Why the world needs Rosh Hashanah
On Rosh Hashanah, Yom Kippur and the days between, we enact one of Judaism’s most powerful yet unfashionable beliefs — that our lives individually and collectively have a moral dimension.
We may live most of the year as if what matters is success or fame or power or wealth. But on these holy days, we come together in the synagogue to stand before God and acknowledge two altogether deeper truths — that we are the good we do in the world, and we are accountable for the bad we did or the good we failed to do.
This year, courtesy of the BBC, I had a rare chance to discuss these beliefs with some of the finest minds in the world. In the course of making a series of programs on moral challenges of the 21st century, I met leading philosophers, thinkers, innovators and philanthropists, as well as high school students from across England. What they had to say was powerful, important, and necessary.
The thesis I wanted to test was that, for the past 50 years the West has been engaged in a fateful experiment that we can do without a shared moral code. Words that once guided us — like “right,” “wrong,” “ought,” “should,” “duty,” “obligation,” “loyalty,” “virtue,” “honor” — now have an antiquated air about them, as if they came from an age long dead.
Instead, we’ve outsourced morality to the market and the state. The market gives us choices; the state deals with the consequences; but neither passes any kind of judgment on those choices. So long as we don’t directly harm anyone else, we are free to do whatever we like.
This was experienced at the time as a huge liberation. We were freer to be whatever we choose to be than humans had ever been before. But we can now count the costs in broken families, loss of community, a rise in depression, teenage suicides and loneliness, a loss of trust in big corporations and governments, the new tribalism of identity politics, and the vitriol that passes for communication on the internet. A shared morality binds us together. Lose it and people find themselves vulnerable and alone.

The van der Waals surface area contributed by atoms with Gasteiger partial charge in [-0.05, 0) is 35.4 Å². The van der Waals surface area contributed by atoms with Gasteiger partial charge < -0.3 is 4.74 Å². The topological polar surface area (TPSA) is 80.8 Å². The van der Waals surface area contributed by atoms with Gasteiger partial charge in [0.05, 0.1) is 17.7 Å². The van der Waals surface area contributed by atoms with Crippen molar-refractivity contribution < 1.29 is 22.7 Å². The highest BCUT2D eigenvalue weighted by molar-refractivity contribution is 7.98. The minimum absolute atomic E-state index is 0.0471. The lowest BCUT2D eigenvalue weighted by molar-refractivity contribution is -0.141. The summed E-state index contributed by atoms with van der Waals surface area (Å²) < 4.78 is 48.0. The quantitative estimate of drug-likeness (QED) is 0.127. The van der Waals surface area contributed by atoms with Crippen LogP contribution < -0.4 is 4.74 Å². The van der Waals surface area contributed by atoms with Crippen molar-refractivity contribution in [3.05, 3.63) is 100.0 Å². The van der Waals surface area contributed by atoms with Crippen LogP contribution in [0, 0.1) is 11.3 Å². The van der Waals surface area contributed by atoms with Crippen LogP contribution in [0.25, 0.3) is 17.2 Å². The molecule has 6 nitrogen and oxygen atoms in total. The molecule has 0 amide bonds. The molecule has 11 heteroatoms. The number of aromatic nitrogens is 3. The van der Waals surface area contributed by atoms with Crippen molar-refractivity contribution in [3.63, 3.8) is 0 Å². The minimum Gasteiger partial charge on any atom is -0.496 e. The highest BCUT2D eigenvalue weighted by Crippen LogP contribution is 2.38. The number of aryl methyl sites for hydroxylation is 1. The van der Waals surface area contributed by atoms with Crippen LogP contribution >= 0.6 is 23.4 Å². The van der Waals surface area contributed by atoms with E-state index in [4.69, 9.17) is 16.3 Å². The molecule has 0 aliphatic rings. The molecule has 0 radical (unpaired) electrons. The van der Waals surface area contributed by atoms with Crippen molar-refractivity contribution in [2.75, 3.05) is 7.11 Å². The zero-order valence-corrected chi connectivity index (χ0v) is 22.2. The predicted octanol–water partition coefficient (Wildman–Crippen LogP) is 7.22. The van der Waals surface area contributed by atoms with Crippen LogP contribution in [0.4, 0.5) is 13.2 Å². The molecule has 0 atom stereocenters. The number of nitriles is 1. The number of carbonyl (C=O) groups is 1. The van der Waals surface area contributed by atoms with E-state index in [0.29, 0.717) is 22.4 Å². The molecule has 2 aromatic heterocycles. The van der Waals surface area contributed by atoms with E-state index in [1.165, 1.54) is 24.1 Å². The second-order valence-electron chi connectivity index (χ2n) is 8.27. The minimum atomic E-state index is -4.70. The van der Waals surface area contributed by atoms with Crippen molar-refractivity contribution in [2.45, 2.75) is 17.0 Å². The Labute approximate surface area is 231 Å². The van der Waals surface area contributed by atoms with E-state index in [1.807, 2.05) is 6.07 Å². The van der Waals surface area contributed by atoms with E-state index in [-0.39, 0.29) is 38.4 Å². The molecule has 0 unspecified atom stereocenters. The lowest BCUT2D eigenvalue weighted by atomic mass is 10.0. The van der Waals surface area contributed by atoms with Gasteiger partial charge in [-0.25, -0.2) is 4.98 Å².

Anyone familiar with the Hebrew Bible could have predicted this. It’s the story told by the prophets time and again. We hear it in Elijah, Elisha, Amos, Hosea, Isaiah, and Jeremiah. Without a deeply internalized sense of collective responsibility for the common good, society begins to fracture and fragment. We move from a world of “We” to one of “I” — the private pursuit of personal desire.
The result, in contemporary terms, is irresponsible banks, greedy corporations, exploitative politics, sexual predators, and neglected children. There’s nothing in our nature to make the rich care for the poor, or the powerful for the powerless.
That’s why we need morality, to help us care for the good of all of us together, not just each of us on our own.
The prophets said that the end result of such a society would be defeat and despair. Well, we don’t have prophets any more. But listen to this list of titles of recently published books in Britain and the United States — How Democracy Ends; The Death of Democracy; Can Democracy Survive Global Capitalism?; Why Liberalism Failed; The Retreat of Western Liberalism; The Strange Death of Europe; and The Suicide of the West. These are endless variations and secular updates of the warnings of the Hebrew prophets.